Talk to the serious blogging and web publishing pros, the ones turning out brilliant content fast, and you will find that they all have one thing in common. They write with HTML.
Writing with HTML in WordPress isn’t complicated nor does it require a degree in foreign languages or web development. We’re not talking about building a web page from scratch every time you publish. We’re only talking about the HTML that goes into the post content.
How much HTML do you have to learn? Only 10 HTML tags. That’s it. Less words than you probably know in Spanish or another foreign language.
The most commonly used HTML tags in the post content area are:
- Anchor Link Tag
- Image Tag
<img src="…" />
<h2>, <h3>, <h4>, <h5>
<strong> not <b>and Italic
<em> not <i>
<ol> and <ul>
<blockquote> and <cite>
- Line Break
- Horizontal Line
<pre> and <code>
How many of these do you use commonly in your blog posts? All of the ten? When was the last time you needed to put
code in your blog post? Rarely, if ever. At most, you use 5 of these in most posts you publish. I think you can handle that.
The five are links, headings, bold and italic, lists, and blockquotes – unless you are a poet. Then add the line break to your collection for six easy to remember HTML tags.
Sure, there are more HTML tags you can use in the post content area, but these are the most common. Tables, font colors, etc., are rarely used and if you need to use them, you probably already know how.
Why do pro-bloggers write in HTML? The key reasons are:
- The HTML editor in WordPress loads faster.
- It’s faster to write in HTML, your hands staying on the keyboard.
- You have more control over content design and structure.
- You can write HTML in any text editor from anywhere and not be tied to the WordPress editors or the web.
Let’s look at some rules then go through each of these individually as pertains to WordPress.
HTML Rules and Guidelines
When using HTML, you have to follow some basic web and code standards. To write in HTML in WordPress, you must use the HTML Editor in Posts or Pages.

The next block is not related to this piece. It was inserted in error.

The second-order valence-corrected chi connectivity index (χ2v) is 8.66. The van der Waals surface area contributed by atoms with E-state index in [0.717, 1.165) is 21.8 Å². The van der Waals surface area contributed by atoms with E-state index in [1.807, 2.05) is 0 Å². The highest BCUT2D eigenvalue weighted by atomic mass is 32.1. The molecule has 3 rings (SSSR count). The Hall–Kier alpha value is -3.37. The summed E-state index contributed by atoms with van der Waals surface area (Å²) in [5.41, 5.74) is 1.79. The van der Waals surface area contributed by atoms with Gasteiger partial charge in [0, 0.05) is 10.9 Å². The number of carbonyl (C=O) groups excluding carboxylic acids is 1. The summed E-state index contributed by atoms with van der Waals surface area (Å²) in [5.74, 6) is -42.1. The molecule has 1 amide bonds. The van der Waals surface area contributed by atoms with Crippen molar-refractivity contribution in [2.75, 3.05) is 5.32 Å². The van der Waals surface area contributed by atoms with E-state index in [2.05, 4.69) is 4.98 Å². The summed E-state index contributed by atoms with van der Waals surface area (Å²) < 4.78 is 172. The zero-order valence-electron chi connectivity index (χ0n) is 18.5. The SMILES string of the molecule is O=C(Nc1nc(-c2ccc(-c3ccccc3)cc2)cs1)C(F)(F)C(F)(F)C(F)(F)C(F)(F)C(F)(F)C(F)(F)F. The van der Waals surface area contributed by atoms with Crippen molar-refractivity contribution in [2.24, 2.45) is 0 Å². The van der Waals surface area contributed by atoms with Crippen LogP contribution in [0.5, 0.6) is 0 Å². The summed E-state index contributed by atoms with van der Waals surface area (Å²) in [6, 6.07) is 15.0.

If you open it, close it.
All open HTML tags must be closed. If you open a tag such as bold [
<strong>this is bold</strong>] you must close it with a closing tag featuring a forward slash before the close.
All self-closing HTML tags must be closed. In strict HTML, you must close single tags with a forward slash at the end of the code. This applies to images, line breaks, horizontal lines, and a few others rarely used in the post content area.
Open and closing HTML tag example: <a href="http://example.com/" title="Link to example article">Example Article</a> Self-closing HTML tag example: <img src="http://example.com/ball.gif" alt="Ball" />
All HTML is lowercase.
All HTML tags are lowercase. If you peek under the hood at the source code of any website and you see capital letters used in the HTML, the site was probably designed prior to 1999.
Even if you read an HTML tag with a capital letter such as
<H3>, use lowercase letters when you write yours.
Be careful with nested HTML.
There is a hierarchy in the structure of nested HTML tags, tags used inside other tags. Open one, introduce another, then close the second, then close the first.
...this is <strong><em>bold and italic text</em></strong>...
...this is <strong><em>bold and italic text</strong></em>...
Not all HTML works in WordPress Posts.
Self-hosted versions of WordPress and WordPress.com features a core function that “fixes” poorly formed HTML and HTML and code not permitted inside the post content area.
Consider this: If you put code in the post content area, it will behave as code, thus potentially messing up your whole site. WordPress assumes that if you put code within the post content area, it is meant to be text, thus converts it into a readable format or removes it.
There are ways to publish code in a WordPress post, which you will be doing in the class, but that comes later.